Those "kinds of reading audiences" could be crudely described as people who read the classics and those who read self-help books, inspirational novels and thrillers.
But one generation's potboiler is the next generation's classic. When Raymond Chandler, James M. Cain and Dashiell Hammett were writing in the 1930s, 40s and 50s, they were pulp novelists, but now they are considered chroniclers of the dark underbelly of American culture. Dostoevsky ripped his plots of murder and revolutionaries out of the headlines, but now his books are read for their explorations of the human soul.
"Our oldest classics, Greek tragedy, were popular culture in their time, vehemently criticized by Plato and others," said Richard Shusterman, a professor of philosophy at Temple University who has written about popular music from rap to country. "The behavior at the performances of these plays was at least as vehement as at rock concerts or sporting events."
Dylan — the Victoria's Secret ad he did this year, aside — has never seemed to be a particularly popularity-hungry singer, but his connections to folk and rock music have made him a suspect subject for academic study, and several critucs have questioned whether he is really worth 500 pages of Ricks' and the reader's time.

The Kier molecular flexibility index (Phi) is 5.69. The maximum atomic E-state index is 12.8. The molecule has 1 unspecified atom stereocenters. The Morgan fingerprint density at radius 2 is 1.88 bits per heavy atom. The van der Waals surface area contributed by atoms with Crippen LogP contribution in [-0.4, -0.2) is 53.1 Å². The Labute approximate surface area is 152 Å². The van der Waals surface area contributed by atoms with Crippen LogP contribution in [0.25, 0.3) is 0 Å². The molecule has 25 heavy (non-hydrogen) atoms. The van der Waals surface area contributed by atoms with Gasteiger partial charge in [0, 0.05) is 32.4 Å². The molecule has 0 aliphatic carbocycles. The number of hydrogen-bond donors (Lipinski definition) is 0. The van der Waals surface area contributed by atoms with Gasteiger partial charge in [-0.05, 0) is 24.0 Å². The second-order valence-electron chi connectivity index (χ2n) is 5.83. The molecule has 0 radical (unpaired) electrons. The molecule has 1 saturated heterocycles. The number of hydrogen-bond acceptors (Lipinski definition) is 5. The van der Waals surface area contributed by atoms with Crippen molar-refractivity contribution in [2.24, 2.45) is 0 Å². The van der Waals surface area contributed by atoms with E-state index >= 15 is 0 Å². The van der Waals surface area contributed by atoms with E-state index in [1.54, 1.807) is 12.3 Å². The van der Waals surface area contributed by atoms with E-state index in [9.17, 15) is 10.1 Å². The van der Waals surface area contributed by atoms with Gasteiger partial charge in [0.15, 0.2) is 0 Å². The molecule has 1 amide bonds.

For Ricks, though, the questions that he needed to ask when he was deciding whether to turn his attention from the likes of Eliot, Shakespeare and Keats to Dylan had nothing to do with popularity or style of music. They were about whether Dylan was as good as the academically accepted poets.
"Are his good qualities as good as their good qualities? And is his quality anything like their good quality?" Ricks said. "Well, I think I've made the case for that."
A Songwriter’s Challenge
Dylan may be a special case among pop singer-songwriters, because he has always spoken of his interest in poetry and poets. The likes of French poets Paul Verlaine and Arthur Rimbaud and Americans Eliot and Ezra Pound have made appearances in his songs.
But there is still the issue of what happens when words are combined with music, and Dylan has always been cagey about how he worked — putting words to music, music to words or some combination of the two. Is it fair to pull the two apart and look at one without the other?
But that is what most literary scholars are forced to do if they want to consider the work of singer-songwriters, rock stars or rappers, because few have enough knowledge of music to talk competently about it, even for those who do not accept that there is any line between so-called high and low culture.
"If your specialty is English, it's very difficult to do anything musicological," said Neil Nehring, a professor of English at the University of Texas who has written on rock, rap and other popular music in America going back to colonial times. "If you're going to write about it, you really should somehow replicate in your language, in your own writing, how the music feels. That's hard to do in academic work, which is supposed to be somewhat rigorous."
But if that need for rigor might have worked to keep scholars from turning their attention to popular music, other factors have increasingly drawn them to it over the past few decades.